Nevis: Nelson’s love island

By | Category: Travel destinations, Travel tips & opinions

Famous as the setting for Nelson’s nuptials, tiny Nevis is home to a wealth of other treasures both natural and cultural, writes Judith Baker

A short ferry ride from St Kitts is its little sister, Nevis. Nevis is famous for its connections with Admiral Nelson, who met and married local beauty Fanny Nisbet here. When she met Captain Horatio Nelson on Nevis, Frances Nisbet was a young widow with a five-year old son. They were married under a silk cotton tree in Nevis in 1787. A copy of the marriage certificate is on display at the Saint John Figtree Parish Anglican Church and the cotton tree still stands on Montpelier Plantation, from where it is a short trip to Saddle Hill Fortress – Nelson’s lookout point for spying on enemy ships.

Small cotton tree

But there’s more to Nevis than Nelson. Just a few minutes from the port where we embark from the ferry is the imposing Bath Hotel, built in 1778 and said to be the oldest hotel in the Caribbean. Once a playground for the rich who came here to enjoy the weather and the therapeutic hot springs, the hotel is now a crumbling, faded shadow of its former grandeur. Ambitious plans are underway to renovate the building, which is estimated to re-open in 2014.

In contrast to the lushness of St Kitts, Nevis has a drier, almost arid landscape. A number of historical plantation houses are dotted around, dating back to the time when sugar was king. Many of them are now converted into boutique inns and hotels such as Nisbet Plantation Inn and  Montpelier Plantation, all offering luxurious accommodation in authentic surroundings.

By contrast, we pass the chattel houses given to slaves which still stand by the roadsides. The eerie ruins of the Eden Brown estate, a former sugar and cotton plantation, are said to be haunted by the ghost of an abandoned bride.

Nevis’ capital Charlestown is a lively and charming colonial town. A quick walk around to admire its mix of French and British Georgian buildings brings me to Jews’ Walk, which is where people believe a synagogue once stood. After being expelled from Brazil in the 17th century, Jews began to settle on this string of islands. At its height, the Jewish community here constituted around 25 per cent of the islands’ total population. These mostly Sephardic Jews brought to the island their expertise in sugar production, including how to crystallize sugar and make rum from molasses.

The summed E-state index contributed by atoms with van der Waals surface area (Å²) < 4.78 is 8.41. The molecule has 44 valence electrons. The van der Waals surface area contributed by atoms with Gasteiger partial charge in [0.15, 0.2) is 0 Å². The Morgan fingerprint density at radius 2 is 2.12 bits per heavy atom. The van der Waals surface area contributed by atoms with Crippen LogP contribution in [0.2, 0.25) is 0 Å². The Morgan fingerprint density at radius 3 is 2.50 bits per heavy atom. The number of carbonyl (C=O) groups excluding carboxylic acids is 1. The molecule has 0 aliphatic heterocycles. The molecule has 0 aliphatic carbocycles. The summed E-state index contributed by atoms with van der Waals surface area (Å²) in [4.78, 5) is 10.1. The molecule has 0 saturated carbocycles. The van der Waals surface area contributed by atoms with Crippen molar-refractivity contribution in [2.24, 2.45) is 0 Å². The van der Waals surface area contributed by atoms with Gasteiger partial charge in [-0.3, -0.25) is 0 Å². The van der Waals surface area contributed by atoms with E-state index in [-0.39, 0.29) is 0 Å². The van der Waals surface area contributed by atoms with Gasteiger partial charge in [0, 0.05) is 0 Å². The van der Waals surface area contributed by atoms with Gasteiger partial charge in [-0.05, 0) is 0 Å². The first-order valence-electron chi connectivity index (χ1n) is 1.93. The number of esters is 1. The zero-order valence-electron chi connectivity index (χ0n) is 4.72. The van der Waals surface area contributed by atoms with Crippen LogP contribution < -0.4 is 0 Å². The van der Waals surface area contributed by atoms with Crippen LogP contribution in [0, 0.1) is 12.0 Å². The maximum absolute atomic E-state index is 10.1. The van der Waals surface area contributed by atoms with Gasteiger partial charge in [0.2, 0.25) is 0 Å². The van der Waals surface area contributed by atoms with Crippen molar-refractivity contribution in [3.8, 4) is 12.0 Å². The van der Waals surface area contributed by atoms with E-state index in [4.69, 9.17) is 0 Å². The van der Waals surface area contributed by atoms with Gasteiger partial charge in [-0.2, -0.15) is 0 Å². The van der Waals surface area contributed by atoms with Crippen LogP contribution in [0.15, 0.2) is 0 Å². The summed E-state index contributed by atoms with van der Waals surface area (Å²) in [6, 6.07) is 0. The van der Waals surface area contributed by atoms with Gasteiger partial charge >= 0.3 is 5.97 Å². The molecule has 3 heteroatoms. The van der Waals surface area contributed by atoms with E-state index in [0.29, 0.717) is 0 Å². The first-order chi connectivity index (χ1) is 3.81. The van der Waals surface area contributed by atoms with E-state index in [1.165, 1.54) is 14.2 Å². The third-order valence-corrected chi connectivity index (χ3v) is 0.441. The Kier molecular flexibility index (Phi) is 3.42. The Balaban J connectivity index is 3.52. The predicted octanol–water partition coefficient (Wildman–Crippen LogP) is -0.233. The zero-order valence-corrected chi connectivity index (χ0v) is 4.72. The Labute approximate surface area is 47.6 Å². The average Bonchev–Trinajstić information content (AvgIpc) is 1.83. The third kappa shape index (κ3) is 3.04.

The Jewish community of Nevis erected a synagogue in the tiny capital Charlestown around 1684 and a Jewish cemetery located on Government Road, which can still be seen, contains graves dating from 1679 to 1768. There are 19 surviving markers in the cemetery which bear inscriptions in Hebrew, English, and Portuguese. Today, a major archaeological effort is underway to preserve and uncover more of the Jewish cemetery.  It is believed that researchers may find a still undiscovered Jewish school and even another synagogue.

Just three miles outside the capital, St Thomas’ was the first Anglican church in the Caribbean. Built in 1663, the church’s cemetery is home to the tombs of many Nevisian early settlers and has a lovely view out to St Kitts.

Away from the town and the plantations, Nevis shares the pretty coastline and sun-kissed beaches found on St Kitts and indeed other Caribbean islands. Cades Bay is best for swimming and bar hopping, while Ft Ashby is a popular bird watching spot. Nature trails reveal the island’s flora and fauna, including the unavoidable green verdet monkey.

In addition to some fine dining restaurants at establishments such as the Four Seasons there  is also a lively vibe and great food at beach bars such as Sunshine’s,  Chevy’s, and Double Deuce at the pretty Pinneys Beach. Try local dishes such as chicken and ribs, or freshly caught fish such as snapper and mahi mahi, washed down with cold beer and the sounds of live calypso.

 

NEED TO KNOW

Getting there
British Airways flies to St Kitts twice weekly from London Gatwick. Return flights from £475.

Getting from St Kitts to Nevis
Four ferry companies run daily services between St. Kitts and Nevis. The 45-minute crossing provides beautiful views of both islands. There is also a Car Ferry Service operating from Cade Bay Nevis and the South East Peninsula St. Kitts. For more information contact the Nevis Tourism Authority (869-469-7550).

For more information and inspiration, visit www.nevis island.com

 

 

 

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